Survey finds social media habits of Americans changing as national tensions rise

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Americans are exhausted by this year of chaos caused by the new coronavirus, the pandemic's economic fallout and social unrest, and some people need a break from the flood of misinformation and the deluge of information posted to social media, according to a new study.

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The new national survey of 2,000 people commissioned by The Ohio State University Wexner Medical Center said 56% say their social media habits have changed because of current events this year; 29% say their social media use has increased because of current events this year; 20% say they have taken breaks from social media because of current events this year.

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“Stepping away and reconnecting with reality offline is an important step to take for your mental health,” said Ken Yeager, Ph.D., director of the Stress, Trauma and Resilience Program at Ohio State Wexner Medical Center. “Being constantly immersed in this stressful environment and being overexposed to contentious or traumatic events can make you feel like the world is a less safe place to be. And because these stressors have persisted over a long period of time, it’s wearing on people’s ability to cope with that stress.”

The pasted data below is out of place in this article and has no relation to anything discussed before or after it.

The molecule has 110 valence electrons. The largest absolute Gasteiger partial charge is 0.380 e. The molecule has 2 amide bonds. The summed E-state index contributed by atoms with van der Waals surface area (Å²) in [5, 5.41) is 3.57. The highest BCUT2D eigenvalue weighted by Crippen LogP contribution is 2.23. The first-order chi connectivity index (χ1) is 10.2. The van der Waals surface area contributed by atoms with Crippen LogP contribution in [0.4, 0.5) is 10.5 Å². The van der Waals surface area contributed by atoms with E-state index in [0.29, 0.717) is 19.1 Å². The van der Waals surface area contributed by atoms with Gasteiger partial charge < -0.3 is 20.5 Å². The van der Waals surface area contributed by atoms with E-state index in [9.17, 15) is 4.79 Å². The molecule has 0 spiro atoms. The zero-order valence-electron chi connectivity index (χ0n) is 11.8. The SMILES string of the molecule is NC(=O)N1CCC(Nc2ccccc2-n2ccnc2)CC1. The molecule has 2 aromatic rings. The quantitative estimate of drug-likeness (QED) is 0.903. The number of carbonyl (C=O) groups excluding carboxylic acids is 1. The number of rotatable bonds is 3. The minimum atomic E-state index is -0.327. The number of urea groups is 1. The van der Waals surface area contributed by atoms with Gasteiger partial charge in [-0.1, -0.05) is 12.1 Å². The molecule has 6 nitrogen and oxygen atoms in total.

The internet, especially this year, has become the base of “cancel culture” that has created even more wedges in society.

In tweets, online letters, opinion pieces and books, conservatives, centrists and liberals continue to denounce what they call growing intolerance for opposing viewpoints and the needless ruining of lives and careers.

For some, “cancel culture” is the coming of the thought police. For others, it contains important chances to be heard that didn’t exist before.

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All the extra stress is leaving many Americans with an inability to cope, which has led to increases of depression, anxiety, suicidal thoughts and actions, and substance abuse.

“Even though you can’t control what happens on social media, it’s important to recognize how it may affect you and take steps to limit your exposure,” added Yeager, who also is a member of Ohio State’s Neurological Institute.

The Associated Press contributed to this report.

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